Wick-Quoting #11: A Beautiful Mind

Why is A Beautiful Mind considered to be a good film?

Having a 8/10 rating on imdb, this film, supposedly based on a true story, won 4 Oscars.  The main reason for the film’s popularity is because it follows the basic construction of the main character.  The film does a great job in making us, the audience, root for John Nash (Russell Crowe).  And how could we not?  John Nash struggles with paranoid schizophrenia, causing him to hallucinate.  Not only that, he is shunned by most of his colleagues and has little luck with women in the beginning of the film.  He is also shown to have a good heart, working nonstop in order to protect his country.  Viewers are pretty much forced to support Nash throughout the film.

Uh.. those go on your feet

Because A Beautiful Mind is based on John Nash, a mathematician, you can expect a few facts has been fudged to make the film more appealing.  The biggest discrepancy is Nash’s love life.  In the film, it shows Nash falling in love with one woman, Alicia (Jennifer Connelly), and eventually getting married.  His relationship with Alicia takes up a huge part of the film – he does his best to please her, protect her, and make her proud.  It’s almost heartwarming to see Nash and his wife, as much older citizens, embrace at the end of the film when he wins an award.  During his end speech, Nash says it was all thanks to Alicia.  I remember seeing my mom cry when we watched this film a long time ago.  But the thing is, Nash’s love life is not as perfect as the film portrays.

A couple of years before John Nash met Alicia, he had a child with a nurse.  However, he abandoned them and went off to MIT to teach.  Talk about a good guy.  This is not at all mentioned in the film, for it would obviously ruin the bond between the character and the audience.

So in order to ensure continuity in the film, plenty of negative aspects are omitted from Nash’s life.  The film makes Nash look like a hero.  This kind of thing is done all the time in Hollywood films.

That's very nice lighting

Despite the inaccurate depiction of a man’s life, the film is well made for its time (2001).  The film doesn’t have the need for immense special effects (unlike Robin Hood (2010) which even so, still looks like it could’ve been made ten years ago).  Russell Crowe does an excellent job in portraying his character as a likable, crazy person.  He really brings out the hero in the character (just like in Robin Hood).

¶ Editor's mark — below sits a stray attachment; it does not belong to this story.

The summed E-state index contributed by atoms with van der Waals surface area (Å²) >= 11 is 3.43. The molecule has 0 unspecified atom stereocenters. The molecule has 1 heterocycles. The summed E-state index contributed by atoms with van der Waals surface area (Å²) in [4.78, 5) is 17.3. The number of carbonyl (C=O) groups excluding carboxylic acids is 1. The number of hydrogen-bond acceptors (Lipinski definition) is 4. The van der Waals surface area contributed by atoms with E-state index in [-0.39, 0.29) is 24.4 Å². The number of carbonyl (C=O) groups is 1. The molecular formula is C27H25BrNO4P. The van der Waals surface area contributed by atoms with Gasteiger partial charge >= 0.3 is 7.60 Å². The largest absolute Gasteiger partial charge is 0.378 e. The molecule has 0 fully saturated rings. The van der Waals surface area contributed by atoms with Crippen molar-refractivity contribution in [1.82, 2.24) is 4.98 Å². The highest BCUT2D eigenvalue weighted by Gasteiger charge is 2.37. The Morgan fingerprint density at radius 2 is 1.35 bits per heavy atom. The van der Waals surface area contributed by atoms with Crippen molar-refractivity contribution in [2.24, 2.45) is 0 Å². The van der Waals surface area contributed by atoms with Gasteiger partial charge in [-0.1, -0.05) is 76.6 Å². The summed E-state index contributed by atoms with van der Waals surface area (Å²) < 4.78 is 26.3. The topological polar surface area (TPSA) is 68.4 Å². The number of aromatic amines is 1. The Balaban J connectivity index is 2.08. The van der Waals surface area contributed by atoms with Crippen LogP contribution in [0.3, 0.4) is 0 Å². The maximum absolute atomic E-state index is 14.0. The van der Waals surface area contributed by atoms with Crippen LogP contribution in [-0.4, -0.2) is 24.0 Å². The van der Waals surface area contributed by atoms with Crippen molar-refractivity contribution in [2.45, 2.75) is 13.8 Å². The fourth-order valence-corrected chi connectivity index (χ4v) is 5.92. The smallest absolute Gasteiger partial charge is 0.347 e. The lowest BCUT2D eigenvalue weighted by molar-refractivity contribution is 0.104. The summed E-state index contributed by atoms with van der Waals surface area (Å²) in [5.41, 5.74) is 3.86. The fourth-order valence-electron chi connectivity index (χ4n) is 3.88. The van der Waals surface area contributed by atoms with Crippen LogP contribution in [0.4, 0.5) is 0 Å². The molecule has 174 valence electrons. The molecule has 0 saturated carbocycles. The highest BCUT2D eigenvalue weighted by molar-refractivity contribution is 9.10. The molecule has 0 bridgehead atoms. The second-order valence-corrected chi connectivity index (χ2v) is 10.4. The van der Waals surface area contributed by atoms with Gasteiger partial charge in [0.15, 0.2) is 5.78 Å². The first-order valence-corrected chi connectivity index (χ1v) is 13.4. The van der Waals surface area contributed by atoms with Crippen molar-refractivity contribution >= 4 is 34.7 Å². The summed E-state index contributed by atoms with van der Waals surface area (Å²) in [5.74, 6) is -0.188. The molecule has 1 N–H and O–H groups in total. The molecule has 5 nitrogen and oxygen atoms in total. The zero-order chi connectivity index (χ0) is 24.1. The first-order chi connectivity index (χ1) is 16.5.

Big Brother is always watching.......

I, personally, prefer watching films that are complete fiction, rather than films that are based on a person’s life and have the need to twist details in order for it to be an enjoyable film.  If a change is necessary, than it is not really worth telling that person’s story.  However, considering the film itself, it is entertaining – it has appropriate antagonists and concludes nicely, making it a successful, feelgood story.

7.3

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1 Response to “Wick-Quoting #11: A Beautiful Mind”


  1. 1 Myles June 9, 2010 at 6:20 am

    Because A Beautiful Mind is based on John Nash, a mathematician, you can expect a few facts has been fudged to make the film more appealing.  The biggest discrepancy is Nash’s love life.  In the film, it shows Nash falling in love with one woman, Alicia (Jennifer Connelly), and eventually getting married.  His relationship with Alicia takes up a huge part of the film – he does his best to please her, protect her, and make her proud.  It’s almost heartwarming to see Nash and his wife, as much older citizens, embrace at the end of the film when he wins an award.  During his end speech, Nash says it was all thanks to Alicia.  I remember seeing my mom cry when we watched this film a long time ago.  But the thing is, Nash’s love life is not as perfect as the film portrays.
    +1


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